Nick Hadikwa Mwaluko Takes a Hard Look at FGM
by Michael V. Rodriguez
Bald, bright-eyed Awino (dazzling Troy Rocket) enjoys many privileges as the Chief’s first daughter. But Awino hides a secret at their house on the edge of town. Although Luo people in Kenya expect their daughters to become wives and mothers, Awino envisions a more radical transformation. Awino denounces their clitoris in favor of a penis. Awino’s fledgling gender identity flickers dangerously at the edges of Luo tradition.
Centerstage, an omnipresent flaming rope altar burns an electric tension into the arid Kenyan air, marking the grave of Awino’s mother. Watching the flame dance on the rope, we feel anxious. At any moment, the precarious flame could consume the intricately woven rope. Likewise, Awino’s attempts at gender-change can easily undo the foundation of the village.
Confident, liberal Bobby (boisterous Anastasia Barron) lives with Awino in their shabby kraal, or shack. They cover the only window with old T-shirts to keep their lovers’ embrace a secret, sleeping together on the floor. We wince as the young couple carefully tends to Awino’s flowering gender identity, like overzealous gardeners.
The Chief (dominating Dameion Brown), Avino’s father, lives life lavishly in a house large enough to hold three wives. His raised bed can support the weight of three bodies. Dameion Brown’s stately posture and fierce eyes evoke the confidence, strength, and understanding of a strong leader.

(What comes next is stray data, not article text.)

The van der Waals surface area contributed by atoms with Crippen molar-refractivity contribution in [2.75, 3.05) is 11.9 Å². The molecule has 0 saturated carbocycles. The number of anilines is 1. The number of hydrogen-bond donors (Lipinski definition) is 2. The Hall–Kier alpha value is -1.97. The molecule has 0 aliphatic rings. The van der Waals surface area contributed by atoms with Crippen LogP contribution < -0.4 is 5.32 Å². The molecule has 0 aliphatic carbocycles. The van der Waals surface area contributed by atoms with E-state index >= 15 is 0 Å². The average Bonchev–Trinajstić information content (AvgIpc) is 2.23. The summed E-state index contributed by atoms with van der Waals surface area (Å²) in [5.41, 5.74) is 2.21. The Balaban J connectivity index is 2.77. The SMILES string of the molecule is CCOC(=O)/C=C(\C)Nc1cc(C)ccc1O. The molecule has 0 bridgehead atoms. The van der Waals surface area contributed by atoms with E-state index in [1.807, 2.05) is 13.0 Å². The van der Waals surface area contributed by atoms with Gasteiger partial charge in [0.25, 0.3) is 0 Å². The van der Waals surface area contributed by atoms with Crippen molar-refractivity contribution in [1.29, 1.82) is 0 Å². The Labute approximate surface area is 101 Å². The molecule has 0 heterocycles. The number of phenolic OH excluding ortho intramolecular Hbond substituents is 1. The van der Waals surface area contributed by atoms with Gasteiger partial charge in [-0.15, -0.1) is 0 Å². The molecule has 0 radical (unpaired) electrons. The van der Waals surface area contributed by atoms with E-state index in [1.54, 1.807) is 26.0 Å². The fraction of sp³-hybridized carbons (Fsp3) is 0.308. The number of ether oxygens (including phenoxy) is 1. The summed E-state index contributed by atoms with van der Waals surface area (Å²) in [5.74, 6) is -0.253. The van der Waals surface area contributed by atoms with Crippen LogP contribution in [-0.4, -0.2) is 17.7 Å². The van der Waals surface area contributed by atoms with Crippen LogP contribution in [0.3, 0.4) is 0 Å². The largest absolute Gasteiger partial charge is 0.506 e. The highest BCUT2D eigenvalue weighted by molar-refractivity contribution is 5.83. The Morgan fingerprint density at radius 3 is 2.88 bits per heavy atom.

The Chief’s oldest wife, Mama Mugabe (unwavering Awele), scolds the chief for letting Awino run around with a lesbian American. Mama Mugabe warns the Chief that anarchy will erupt, if he allows Awino’s romance with Bobby to continue. Wicked, callous Mama Mugabe demands that Awino be circumcised at once to appease the ancestors.
“Mama Opio (sincere Jasmine Williams), closest to Awino in age, still remembers the pain of her own circumcision. She is quick to offer help to a potential victim. Mama Opio’s kindness is offset by Mama Otenio’s devil-may-care attitude. Mama Otenio (faithful Jeunée Simon) hides her trauma behind alcohol.
Our hearts break when the Chief showers Awino with affection and solemn words. He speaks wisely, like Mufasa to a young Simba. But as starvation growls in the belly of his people, his fatherly compassion shrinks.”
When the Chief condemns Awino to circumcision, we squirm in our seats trying not to look. The ritual surgery reminds us of the heavy handed patriarchy that continues to cripple women’s bodies, daily.
From the defunding of planned parenthood to FGM, women’s bodies are controlled by others, all over the globe. Surely, it’s time to end the rule of patriarchs, once and for all.
Playwright Mwaluko has penned a radical critique of female gender mutilation and homophobia. He depicts heartfelt conflicts that uproot tribal traditions and offers us visceral lessons on cultural revolution.
“Waafrika 123” by Nick Hadikwa Mwaluko, directed by Lisa Evans, by TheatreFIRST, at Live Oak Theater, Berkeley, through Saturday, June 2, 2018. Info: theatrefirst.com
Cast: Troy Rockett, Anastasia Barron, Dameion Brown, Awele, Jeunée Simon, and Jasmine Williams.